3 Reasons Why You Should Repair Your Shed Roofing Early and Often

For many people, sheds are some of their most prized side projects that hold nostalgia aside from warmth and shelter. 

Unfortunately, however, sheds can succumb to the elements quite easily because it lacks many of the foundational facets of a traditional home.

But when the time comes to address glaring issues with your shed—i.g. sagging, leaks, etc.—it’s crucial you are well-equipped to handle the many potential problems that can come your way.

Here are some reasons to repair your shed roof to best prepare for the splintering winters of the future.


This is a problem exhibited by many sheds with wooden structures. However, sagging is also seen with plywood shed roofs, too. After this process starts, internal rot typically occurs within mere months. As a result, sagging roofs tend to imply there is a leak somewhere in the roofing.

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Interior of a sagging shed roof by Heart of Virginia via YouTube.

At this point, if your shed is exhibiting these symptoms, then you will likely have to either replace the roof entirely or buy a new shed. If this problem is relative to your situation, then this could be a signal there is something aloof in terms of the wider picture which could come back to impair future repairs.


This is probably the most common repair issue with most shed roofs. And it should not go ignored. Unfortunately, many shed owners will put off this issue or ignore it entirely only to attempt a repair on their own before it’s too late. If you identify a leak in the early phase, it is good to address it immediately because one small leak can easily turn into a larger one in the near future.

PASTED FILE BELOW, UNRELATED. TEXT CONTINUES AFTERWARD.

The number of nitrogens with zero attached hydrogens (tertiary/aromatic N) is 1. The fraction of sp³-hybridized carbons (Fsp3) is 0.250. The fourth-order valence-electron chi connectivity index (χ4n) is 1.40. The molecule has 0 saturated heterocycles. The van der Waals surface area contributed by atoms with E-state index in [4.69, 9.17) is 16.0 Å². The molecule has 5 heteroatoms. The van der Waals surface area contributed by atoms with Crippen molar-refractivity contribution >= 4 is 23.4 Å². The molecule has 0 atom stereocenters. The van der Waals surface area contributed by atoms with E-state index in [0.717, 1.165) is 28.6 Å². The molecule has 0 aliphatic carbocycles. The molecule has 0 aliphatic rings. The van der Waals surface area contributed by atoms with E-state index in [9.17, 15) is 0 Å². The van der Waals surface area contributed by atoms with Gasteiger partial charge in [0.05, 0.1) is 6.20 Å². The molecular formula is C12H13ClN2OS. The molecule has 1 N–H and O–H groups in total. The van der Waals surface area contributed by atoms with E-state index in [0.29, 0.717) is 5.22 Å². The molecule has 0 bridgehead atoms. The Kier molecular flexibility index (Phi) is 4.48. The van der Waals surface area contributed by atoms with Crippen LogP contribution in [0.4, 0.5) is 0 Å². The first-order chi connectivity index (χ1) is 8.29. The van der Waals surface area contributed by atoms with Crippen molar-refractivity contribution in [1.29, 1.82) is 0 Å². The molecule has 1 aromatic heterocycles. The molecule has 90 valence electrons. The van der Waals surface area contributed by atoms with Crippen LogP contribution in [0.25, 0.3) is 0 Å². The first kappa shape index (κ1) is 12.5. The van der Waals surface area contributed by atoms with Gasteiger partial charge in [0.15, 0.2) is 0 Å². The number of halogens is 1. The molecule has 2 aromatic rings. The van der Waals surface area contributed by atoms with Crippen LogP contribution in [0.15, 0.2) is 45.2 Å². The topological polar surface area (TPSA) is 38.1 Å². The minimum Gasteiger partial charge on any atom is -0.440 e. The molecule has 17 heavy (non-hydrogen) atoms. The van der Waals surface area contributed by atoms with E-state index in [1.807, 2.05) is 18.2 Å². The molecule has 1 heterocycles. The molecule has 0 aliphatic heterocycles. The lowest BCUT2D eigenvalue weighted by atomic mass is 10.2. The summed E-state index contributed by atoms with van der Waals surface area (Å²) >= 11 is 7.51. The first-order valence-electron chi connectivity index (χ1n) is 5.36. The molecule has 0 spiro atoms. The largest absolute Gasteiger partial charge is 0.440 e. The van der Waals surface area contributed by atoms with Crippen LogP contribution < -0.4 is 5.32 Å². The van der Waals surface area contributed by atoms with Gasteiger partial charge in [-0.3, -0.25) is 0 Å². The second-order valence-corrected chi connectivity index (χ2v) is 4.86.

A shed outhouse in winter by Don O’Brien via Flikr.

For example, moisture buildup can increase the chance of mold growth in your shed; and if you spend copious amounts of time in it, then you could experience many irritating symptoms to your eyes, nose, lungs, skin and more. In addition to this, your garden tools and other machinery can be recipients of rust. Leaks coming through the roof of your shed can also decrease the overall life expectancy of your shed—in spite of how well it is built beforehand. The main reason for this is due moisture build-up which in-turn can rot the wood from the inside out. In addition, roof leaks can happen through the previously mentioned sagging roof dilemma, tears in roofing felt, or cracked shingles. And while it’s better to replace a sagging roof altogether, leaks can at least be addressed quickly, thereby curtailing future problems.

Exposed timber

As hinted at previously, moisture build-up can subsequently lead to mold and ultimately the slow deterioration of a shed’s roofing. And as with many ways a roof can be left vulnerable, exposed timber is another way moisture and air can get inside your shed which catalyzes this deterioration process.

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A log bridge barn by Wolfmann via Wikimedia Commons.

Once moisture build-up occurs, a damp sort of mold variant can build-up in the interior, which then quickly propagates and decreases your she’d overall life expectancy. And as we have already stated, these types of deteriorative processes can cause leaks in your shed, too.

There you have it! These are the three most salient reasons to repair your shed’s roof early and often.

For more information on this topic, check out our flat and low slope roofs page where we show how our shed restoration process works. 

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